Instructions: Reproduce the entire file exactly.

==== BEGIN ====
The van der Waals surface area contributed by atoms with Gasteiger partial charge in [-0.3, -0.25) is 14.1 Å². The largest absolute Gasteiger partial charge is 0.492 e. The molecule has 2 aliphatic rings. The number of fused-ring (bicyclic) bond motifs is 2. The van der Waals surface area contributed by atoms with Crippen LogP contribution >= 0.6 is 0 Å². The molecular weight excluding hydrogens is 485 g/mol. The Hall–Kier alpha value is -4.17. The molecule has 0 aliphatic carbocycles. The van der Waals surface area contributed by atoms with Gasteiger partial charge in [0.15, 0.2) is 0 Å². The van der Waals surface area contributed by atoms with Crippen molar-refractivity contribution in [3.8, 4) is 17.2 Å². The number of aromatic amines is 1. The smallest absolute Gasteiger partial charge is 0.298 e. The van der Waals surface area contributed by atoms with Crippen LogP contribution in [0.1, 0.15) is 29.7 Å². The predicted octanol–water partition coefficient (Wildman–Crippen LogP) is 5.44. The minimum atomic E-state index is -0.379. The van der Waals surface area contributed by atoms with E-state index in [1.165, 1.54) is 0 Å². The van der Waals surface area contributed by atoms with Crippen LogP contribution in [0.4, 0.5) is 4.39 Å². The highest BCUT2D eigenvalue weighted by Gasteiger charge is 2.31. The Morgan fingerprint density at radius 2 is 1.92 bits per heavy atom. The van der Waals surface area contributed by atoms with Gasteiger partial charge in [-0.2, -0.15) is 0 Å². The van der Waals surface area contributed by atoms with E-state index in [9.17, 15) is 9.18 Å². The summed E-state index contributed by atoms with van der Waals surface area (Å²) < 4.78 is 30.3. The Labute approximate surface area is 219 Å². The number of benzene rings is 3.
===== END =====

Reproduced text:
The van der Waals surface area contributed by atoms with Gasteiger partial charge in [-0.3, -0.25) is 14.1 Å². The largest absolute Gasteiger partial charge is 0.492 e. The molecule has 2 aliphatic rings. The number of fused-ring (bicyclic) bond motifs is 2. The van der Waals surface area contributed by atoms with Crippen LogP contribution >= 0.6 is 0 Å². The molecular weight excluding hydrogens is 485 g/mol. The Hall–Kier alpha value is -4.17. The molecule has 0 aliphatic carbocycles. The van der Waals surface area contributed by atoms with Gasteiger partial charge in [0.15, 0.2) is 0 Å². The van der Waals surface area contributed by atoms with Crippen molar-refractivity contribution in [3.8, 4) is 17.2 Å². The number of aromatic amines is 1. The smallest absolute Gasteiger partial charge is 0.298 e. The van der Waals surface area contributed by atoms with Crippen LogP contribution in [0.1, 0.15) is 29.7 Å². The predicted octanol–water partition coefficient (Wildman–Crippen LogP) is 5.44. The minimum atomic E-state index is -0.379. The van der Waals surface area contributed by atoms with E-state index in [1.165, 1.54) is 0 Å². The van der Waals surface area contributed by atoms with Crippen LogP contribution in [0.4, 0.5) is 4.39 Å². The highest BCUT2D eigenvalue weighted by Gasteiger charge is 2.31. The Morgan fingerprint density at radius 2 is 1.92 bits per heavy atom. The van der Waals surface area contributed by atoms with Gasteiger partial charge in [-0.2, -0.15) is 0 Å². The van der Waals surface area contributed by atoms with E-state index in [9.17, 15) is 9.18 Å². The summed E-state index contributed by atoms with van der Waals surface area (Å²) < 4.78 is 30.3. The Labute approximate surface area is 219 Å². The number of benzene rings is 3.